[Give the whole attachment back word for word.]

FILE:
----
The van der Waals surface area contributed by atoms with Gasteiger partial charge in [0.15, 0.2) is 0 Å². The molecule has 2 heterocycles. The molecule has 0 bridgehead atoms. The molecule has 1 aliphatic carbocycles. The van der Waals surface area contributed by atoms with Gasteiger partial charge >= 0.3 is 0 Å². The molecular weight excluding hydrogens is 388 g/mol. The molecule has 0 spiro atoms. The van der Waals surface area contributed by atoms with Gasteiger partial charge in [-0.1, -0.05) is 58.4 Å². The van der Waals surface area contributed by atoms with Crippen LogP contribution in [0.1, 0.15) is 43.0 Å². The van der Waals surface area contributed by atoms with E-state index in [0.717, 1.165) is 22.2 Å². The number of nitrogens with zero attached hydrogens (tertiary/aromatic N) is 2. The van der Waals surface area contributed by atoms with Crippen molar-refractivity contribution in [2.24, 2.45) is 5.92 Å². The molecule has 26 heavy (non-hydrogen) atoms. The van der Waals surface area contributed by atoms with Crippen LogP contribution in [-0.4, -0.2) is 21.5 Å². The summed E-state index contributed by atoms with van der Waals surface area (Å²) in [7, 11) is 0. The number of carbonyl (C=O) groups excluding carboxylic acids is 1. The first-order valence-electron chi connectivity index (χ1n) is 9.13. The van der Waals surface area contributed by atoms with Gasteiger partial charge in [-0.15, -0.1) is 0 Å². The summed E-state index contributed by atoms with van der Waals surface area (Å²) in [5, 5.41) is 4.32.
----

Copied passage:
The van der Waals surface area contributed by atoms with Gasteiger partial charge in [0.15, 0.2) is 0 Å². The molecule has 2 heterocycles. The molecule has 0 bridgehead atoms. The molecule has 1 aliphatic carbocycles. The van der Waals surface area contributed by atoms with Gasteiger partial charge >= 0.3 is 0 Å². The molecular weight excluding hydrogens is 388 g/mol. The molecule has 0 spiro atoms. The van der Waals surface area contributed by atoms with Gasteiger partial charge in [-0.1, -0.05) is 58.4 Å². The van der Waals surface area contributed by atoms with Crippen LogP contribution in [0.1, 0.15) is 43.0 Å². The van der Waals surface area contributed by atoms with E-state index in [0.717, 1.165) is 22.2 Å². The number of nitrogens with zero attached hydrogens (tertiary/aromatic N) is 2. The van der Waals surface area contributed by atoms with Crippen molar-refractivity contribution in [2.24, 2.45) is 5.92 Å². The molecule has 26 heavy (non-hydrogen) atoms. The van der Waals surface area contributed by atoms with Crippen LogP contribution in [-0.4, -0.2) is 21.5 Å². The summed E-state index contributed by atoms with van der Waals surface area (Å²) in [7, 11) is 0. The number of carbonyl (C=O) groups excluding carboxylic acids is 1. The first-order valence-electron chi connectivity index (χ1n) is 9.13. The van der Waals surface area contributed by atoms with Gasteiger partial charge in [-0.15, -0.1) is 0 Å². The summed E-state index contributed by atoms with van der Waals surface area (Å²) in [5, 5.41) is 4.32.